How to use WFDF Spirit Example Scoring Sheet?

April 17, 2019 at 5:45 am #1662
Richard Moore


That’s a really good question, I follow what you’re asking now. You’re right that the examples seem a little lopsided on this one. When we originally wrote the examples, I think we were trying to give the impression that one clear, obvious example of contact avoidance (eg a very clean layout bid near other players but with an obvious attempt to avoid all contact) would stand out to many players on the field and they would remember it. In other words, if several players remarked on a significant bid that was very clean, it might be enough of a very good example to award a 3. This is partly because such stand-out examples can be rare, or hard to remember. It’s even hard to remember, I think, whether a game was “mostly clean” versus “extremely clean”.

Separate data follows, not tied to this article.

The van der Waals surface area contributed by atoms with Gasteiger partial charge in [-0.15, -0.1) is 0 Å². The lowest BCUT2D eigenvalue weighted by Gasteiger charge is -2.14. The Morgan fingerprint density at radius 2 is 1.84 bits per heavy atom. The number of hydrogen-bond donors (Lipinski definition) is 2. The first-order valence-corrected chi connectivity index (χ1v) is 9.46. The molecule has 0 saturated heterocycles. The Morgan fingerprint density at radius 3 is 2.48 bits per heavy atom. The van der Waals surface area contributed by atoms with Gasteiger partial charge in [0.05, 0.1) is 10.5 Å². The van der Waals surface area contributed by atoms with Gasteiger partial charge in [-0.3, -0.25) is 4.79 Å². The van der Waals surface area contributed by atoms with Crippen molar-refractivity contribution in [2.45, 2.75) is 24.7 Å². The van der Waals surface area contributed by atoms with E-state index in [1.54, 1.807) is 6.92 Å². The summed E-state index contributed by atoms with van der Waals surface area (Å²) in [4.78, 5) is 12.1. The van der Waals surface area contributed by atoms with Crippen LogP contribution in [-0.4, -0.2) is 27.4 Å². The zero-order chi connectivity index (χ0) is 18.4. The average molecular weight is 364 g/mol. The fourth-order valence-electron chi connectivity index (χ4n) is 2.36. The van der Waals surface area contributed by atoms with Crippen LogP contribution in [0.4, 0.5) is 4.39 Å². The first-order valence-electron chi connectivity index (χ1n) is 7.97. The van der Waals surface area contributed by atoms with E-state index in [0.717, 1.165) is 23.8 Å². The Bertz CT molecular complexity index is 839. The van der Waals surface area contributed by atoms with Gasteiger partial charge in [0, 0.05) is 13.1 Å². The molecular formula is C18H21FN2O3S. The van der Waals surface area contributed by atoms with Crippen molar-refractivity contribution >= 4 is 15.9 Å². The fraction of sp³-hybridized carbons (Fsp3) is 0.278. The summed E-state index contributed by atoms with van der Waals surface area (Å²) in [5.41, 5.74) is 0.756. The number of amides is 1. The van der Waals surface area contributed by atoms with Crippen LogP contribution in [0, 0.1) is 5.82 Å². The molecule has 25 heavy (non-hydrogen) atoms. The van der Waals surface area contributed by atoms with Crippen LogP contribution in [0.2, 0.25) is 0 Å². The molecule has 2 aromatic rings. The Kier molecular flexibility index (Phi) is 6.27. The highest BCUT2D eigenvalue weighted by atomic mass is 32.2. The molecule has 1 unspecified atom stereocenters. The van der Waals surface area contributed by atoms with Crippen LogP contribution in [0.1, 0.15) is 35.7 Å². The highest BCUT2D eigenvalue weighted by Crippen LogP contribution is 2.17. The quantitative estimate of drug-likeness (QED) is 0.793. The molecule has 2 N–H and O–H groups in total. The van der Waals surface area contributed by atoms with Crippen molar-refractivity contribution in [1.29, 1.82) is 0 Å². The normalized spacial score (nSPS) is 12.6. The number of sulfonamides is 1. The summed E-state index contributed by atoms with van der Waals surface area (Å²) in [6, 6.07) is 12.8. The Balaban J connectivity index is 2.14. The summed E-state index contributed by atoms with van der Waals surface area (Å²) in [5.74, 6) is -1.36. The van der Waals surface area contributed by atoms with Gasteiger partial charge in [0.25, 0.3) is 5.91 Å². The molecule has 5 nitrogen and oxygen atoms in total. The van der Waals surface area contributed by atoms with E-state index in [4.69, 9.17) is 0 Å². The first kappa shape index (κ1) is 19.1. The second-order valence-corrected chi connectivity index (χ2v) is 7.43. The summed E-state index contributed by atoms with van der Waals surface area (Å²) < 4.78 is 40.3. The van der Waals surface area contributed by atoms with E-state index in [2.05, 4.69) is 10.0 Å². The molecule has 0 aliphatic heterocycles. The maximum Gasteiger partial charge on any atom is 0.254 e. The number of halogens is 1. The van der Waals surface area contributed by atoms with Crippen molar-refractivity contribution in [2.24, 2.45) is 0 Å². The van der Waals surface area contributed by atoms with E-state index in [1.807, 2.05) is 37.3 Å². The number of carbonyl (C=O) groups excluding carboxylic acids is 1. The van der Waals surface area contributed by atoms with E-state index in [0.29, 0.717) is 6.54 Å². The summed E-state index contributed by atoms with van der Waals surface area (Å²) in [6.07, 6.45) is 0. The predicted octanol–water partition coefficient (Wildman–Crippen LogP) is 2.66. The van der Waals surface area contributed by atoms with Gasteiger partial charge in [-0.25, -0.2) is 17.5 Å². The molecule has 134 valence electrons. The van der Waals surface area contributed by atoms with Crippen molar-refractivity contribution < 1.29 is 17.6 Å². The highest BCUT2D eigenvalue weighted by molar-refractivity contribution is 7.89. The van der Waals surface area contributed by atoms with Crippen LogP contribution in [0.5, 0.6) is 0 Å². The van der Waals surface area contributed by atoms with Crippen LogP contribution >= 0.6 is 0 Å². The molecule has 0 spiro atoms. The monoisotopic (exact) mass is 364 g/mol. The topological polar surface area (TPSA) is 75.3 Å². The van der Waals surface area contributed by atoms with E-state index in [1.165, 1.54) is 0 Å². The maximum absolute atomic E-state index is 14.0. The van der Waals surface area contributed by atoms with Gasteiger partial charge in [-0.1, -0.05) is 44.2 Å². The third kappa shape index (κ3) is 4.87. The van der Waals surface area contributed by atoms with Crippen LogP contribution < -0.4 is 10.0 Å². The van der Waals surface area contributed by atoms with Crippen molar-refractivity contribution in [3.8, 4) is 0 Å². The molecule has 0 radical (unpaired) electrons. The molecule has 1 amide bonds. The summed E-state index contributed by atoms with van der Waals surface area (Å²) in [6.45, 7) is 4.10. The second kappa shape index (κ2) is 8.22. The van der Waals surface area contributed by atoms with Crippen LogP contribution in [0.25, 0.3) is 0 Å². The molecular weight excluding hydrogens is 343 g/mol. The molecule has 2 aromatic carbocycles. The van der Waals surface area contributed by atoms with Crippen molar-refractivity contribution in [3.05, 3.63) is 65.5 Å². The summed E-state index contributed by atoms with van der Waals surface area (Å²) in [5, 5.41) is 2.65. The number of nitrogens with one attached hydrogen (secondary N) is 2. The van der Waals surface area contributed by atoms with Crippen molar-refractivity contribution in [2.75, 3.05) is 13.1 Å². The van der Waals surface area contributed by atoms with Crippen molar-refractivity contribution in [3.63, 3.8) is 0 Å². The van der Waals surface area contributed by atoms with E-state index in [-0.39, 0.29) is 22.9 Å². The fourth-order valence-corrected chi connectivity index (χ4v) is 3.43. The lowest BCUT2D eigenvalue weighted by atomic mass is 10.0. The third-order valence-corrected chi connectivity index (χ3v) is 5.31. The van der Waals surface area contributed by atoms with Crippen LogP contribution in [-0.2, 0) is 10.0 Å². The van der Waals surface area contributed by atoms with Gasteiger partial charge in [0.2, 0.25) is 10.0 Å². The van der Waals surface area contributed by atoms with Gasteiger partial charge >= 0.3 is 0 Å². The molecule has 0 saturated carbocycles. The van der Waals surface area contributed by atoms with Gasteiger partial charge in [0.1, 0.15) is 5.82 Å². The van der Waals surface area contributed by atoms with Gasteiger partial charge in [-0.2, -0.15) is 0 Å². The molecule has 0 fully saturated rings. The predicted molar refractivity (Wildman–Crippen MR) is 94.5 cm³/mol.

It’s pretty common for players to report small examples of unwanted contact, and there is often a grey area around whether this was “incidental” (“for the level of play”), so we also wanted to be clear that 1-2 “small” examples of (hopefully accidental!) incidental contact in a competitive game would not necessarily drop the score by a full point.

To be clear: a “Good” (score of 2) game of ultimate contains NO contact. But as we know, some (hopefully small) contact can occur by accident, and that doesn’t necessarily make the game “Poor” (score of 1). It’s only particularly bad spirit if the team is playing carelessly, or is keen to play with some physicality (more than their opposition expects) but refuses to scale that physicality down at their opponent’s request. One thing I’d add: a *single* instance of a very bad, hard, careless or dangerous foul can (and should) drop the score to a 1 (or even a 0 if it was horribly bad and cynical). We maybe could/should clarify that in the scoring examples.